Pastor defrauds 300 students

Police have launched a massive man-hunt for a pastor who allegedly created a ghost charity organisation and defrauded over 290 students. Pastor Ezekiel Niyoniringiye of Kacyiru Methodist Church and one Jean Claude Nsengimana, who is also on the run, are said to have formed a ghost charity firm, ‘Rwanda Youth at Work Cooperation,’ to cater for all education expenses of vulnerable students.

Police have launched a massive man-hunt for a pastor who allegedly created a ghost charity organisation and defrauded over 290 students.

Pastor Ezekiel Niyoniringiye of Kacyiru Methodist Church and one Jean Claude Nsengimana, who is also on the run, are said to have formed a ghost charity firm, ‘Rwanda Youth at Work Cooperation,’ to cater for all education expenses of vulnerable students.

The duo opened an office in Karambo, Gatenga Sector in Kicukiro District and each student was required to pay Rwf 5,000 as registration fees.

An accountant of the ghost charity group, Regina Muragijimana, 28, however was arrested and is currently held at Kicukiro Police Station.

Muragijimana who has been employed at the organisation since December last year, however, denied either knowing that the organisation was bogus or being a fraudster herself.

“I heard an announcement in my church [ADPR Murindi] for a job in this organisation. I applied and I was shortlisted for an interview, which I did under the supervision of Nsengimana, who later told me that I was the lucky one for the job,” Muragijimana told journalists.

She said that she never met the Pastor since she was given the job early December, last year.

“I was told by Nsengimana that we were working for Pastor Niyoniringiye, who I never saw for the entire period I worked there,” she explained.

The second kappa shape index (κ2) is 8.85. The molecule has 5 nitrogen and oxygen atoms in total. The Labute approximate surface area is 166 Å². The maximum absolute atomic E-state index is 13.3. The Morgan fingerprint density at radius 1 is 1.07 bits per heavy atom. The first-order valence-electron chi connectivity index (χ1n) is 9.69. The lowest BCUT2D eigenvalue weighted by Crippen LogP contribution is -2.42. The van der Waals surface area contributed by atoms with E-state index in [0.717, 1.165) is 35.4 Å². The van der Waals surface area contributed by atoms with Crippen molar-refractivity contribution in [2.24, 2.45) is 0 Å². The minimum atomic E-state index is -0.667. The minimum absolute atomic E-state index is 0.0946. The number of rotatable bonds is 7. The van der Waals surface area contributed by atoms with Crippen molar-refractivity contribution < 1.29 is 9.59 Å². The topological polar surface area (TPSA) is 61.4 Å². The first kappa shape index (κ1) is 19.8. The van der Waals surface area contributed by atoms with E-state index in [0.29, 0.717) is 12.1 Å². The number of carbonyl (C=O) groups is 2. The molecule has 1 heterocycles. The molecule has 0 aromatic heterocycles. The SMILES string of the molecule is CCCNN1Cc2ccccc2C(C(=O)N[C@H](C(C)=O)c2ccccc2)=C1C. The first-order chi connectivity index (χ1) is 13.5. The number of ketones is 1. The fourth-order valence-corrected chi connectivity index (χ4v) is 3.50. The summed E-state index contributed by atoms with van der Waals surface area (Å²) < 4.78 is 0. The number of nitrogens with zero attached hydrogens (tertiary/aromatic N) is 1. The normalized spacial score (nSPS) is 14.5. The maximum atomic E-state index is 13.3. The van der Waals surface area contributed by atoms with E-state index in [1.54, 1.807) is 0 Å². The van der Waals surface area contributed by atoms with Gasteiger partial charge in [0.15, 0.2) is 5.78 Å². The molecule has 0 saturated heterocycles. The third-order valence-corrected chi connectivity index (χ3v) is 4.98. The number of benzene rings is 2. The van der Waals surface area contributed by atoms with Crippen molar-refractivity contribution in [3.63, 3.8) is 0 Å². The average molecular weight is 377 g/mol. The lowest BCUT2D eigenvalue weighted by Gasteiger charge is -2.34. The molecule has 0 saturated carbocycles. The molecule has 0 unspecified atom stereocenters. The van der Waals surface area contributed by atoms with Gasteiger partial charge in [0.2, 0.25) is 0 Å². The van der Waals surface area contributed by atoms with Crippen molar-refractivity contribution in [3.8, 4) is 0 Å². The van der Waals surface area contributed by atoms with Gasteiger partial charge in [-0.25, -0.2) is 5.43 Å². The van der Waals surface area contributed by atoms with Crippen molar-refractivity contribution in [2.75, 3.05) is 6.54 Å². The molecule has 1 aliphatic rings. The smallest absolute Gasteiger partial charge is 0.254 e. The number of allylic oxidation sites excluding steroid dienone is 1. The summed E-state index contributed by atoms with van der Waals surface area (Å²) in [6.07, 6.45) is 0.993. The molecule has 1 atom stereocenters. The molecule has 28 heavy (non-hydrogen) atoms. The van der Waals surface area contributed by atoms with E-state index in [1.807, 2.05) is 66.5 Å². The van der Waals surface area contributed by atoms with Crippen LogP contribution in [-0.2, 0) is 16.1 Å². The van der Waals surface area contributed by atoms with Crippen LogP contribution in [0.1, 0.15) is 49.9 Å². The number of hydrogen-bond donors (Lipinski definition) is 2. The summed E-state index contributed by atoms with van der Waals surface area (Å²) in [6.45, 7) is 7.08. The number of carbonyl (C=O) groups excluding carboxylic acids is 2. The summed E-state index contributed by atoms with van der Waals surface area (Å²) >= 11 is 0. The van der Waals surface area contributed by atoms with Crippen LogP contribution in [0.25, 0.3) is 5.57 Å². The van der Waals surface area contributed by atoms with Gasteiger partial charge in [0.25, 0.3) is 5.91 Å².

The students, at the beginning of this academic year, wentto the pastor’s office where they were furnished with letters to supposedly send to the heads of their respective schools.

Upon opening the envelopes, signed by the said Pastor, which stressed that his organisation would pay the tuition in June, the students realised they had been conned and immediately reported the matter to the police.

“Previously, we had been told that we will come and collect tuition money. But when we came, they gave us envelopes containing letters to take to school. We were instructed not to open them which made us suspicious and reported the matter to police,” one student (names withheld), who was supposed to report to King David Academy, said.

“We heard announcements in the church about this organisation and we came to see if it can support us because my parents are poor and cannot fully support my education. We didn’t know that they were cheating us,” another student explained.

Police Spokesperson, Supt Theos Badege, however, noted that economic and property crimes have ‘decreased tremendously,’ due to public awareness campaigns initiated by the police and tracking down of culprits.

“We acknowledged the partnership with the public, which has seen many people dealing in such criminal acts arrested,” he said.

He, however, urged them to be responsible and beware of such acts and report suspicious dealers, adding that “it is a matter of time before the pastor is arrested, like many others who deal in such criminal acts.”

bosco.asiimwe@newtimes.co.rw

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